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Martinis without Vermouth - The New Normal (At Least in LA)

It seems whack that you can't order a Martini and get a Martini at most nice restaurants in the second largest city in the country. Found this out at Mastro's in Beverly Hills, which is a very nice and celeb-filled steak house, by accident when I asked how much vermouth is normally included in a Martini. They said "none." Then started asking around at many nice LA restaurants over the past two years. Have yet to find a restaurant that tells me they include vermouth as the norm. Not even a drop. They tell me that people don't want vermouth in their Martinis. I point out that without vermouth they are not serving Martinis. Next place I'm going to check is Musso and Frank Grill, but I'm almost afraid of the answer. Anyone else have this experience in their cities?

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    1. Last time I was at Mastro's with someone who ordered a Martini, the waiter responded, "what kind of vodka would you like in it?"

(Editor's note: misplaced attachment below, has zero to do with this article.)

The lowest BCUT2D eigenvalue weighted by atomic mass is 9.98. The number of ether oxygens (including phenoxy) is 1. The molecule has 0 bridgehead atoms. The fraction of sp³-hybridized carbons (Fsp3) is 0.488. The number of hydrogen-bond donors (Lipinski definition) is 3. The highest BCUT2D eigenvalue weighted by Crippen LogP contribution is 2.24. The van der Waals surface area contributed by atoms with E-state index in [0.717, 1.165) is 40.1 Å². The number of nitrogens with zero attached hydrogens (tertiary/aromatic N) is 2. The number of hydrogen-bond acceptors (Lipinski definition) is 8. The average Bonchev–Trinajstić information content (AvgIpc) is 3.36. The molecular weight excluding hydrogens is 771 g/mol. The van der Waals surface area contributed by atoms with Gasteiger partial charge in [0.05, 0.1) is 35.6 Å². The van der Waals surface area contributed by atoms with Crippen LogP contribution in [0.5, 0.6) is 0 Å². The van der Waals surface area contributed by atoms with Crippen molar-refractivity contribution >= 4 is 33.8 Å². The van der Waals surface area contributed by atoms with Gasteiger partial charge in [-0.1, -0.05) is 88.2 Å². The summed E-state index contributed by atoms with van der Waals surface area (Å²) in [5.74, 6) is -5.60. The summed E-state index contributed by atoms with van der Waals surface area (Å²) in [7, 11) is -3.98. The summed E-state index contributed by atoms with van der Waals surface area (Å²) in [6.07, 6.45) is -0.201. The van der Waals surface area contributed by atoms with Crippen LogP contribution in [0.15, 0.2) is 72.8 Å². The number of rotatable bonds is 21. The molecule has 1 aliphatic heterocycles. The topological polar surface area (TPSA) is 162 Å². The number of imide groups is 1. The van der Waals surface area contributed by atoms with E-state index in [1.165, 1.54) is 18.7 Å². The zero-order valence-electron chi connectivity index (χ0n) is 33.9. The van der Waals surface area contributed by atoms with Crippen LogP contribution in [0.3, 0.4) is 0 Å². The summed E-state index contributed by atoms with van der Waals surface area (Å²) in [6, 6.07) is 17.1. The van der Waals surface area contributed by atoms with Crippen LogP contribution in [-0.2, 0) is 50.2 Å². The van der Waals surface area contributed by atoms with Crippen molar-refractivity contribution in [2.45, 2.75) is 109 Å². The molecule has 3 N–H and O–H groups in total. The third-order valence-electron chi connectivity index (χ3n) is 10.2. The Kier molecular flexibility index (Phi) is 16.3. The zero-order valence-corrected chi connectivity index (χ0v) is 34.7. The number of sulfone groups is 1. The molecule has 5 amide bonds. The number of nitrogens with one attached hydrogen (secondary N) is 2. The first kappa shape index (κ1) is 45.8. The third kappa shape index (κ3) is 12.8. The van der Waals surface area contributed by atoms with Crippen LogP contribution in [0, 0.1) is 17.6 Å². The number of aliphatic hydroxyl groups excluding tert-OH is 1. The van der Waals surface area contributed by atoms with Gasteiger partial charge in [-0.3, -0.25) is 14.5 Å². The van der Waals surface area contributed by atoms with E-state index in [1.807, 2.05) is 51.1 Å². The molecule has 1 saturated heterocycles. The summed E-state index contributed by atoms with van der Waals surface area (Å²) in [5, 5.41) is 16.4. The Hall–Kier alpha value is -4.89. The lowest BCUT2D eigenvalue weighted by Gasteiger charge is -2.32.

3 Replies
        1. re: sku

          No.

          (i'm not disagreeing with you, simply opining on the whole thing there. No.)

              1. re: ultramagnetic

                Not even remotely new. I'm wondering if the OP just turned 21.

                1. re: Alcachofa

                  I'm not surprised to come across the vermouthless Martini AT ALL. Just surprised that it's so prevalent in a town that's in the throes of the "authentic" mixology trend. I'm surprised that it's happening in places that proudly serve real sazeracs and daiquiris and other drinks that require at least a modicum of knowledge of cocktail recipes to create.

                  1. re: signofthefourwinds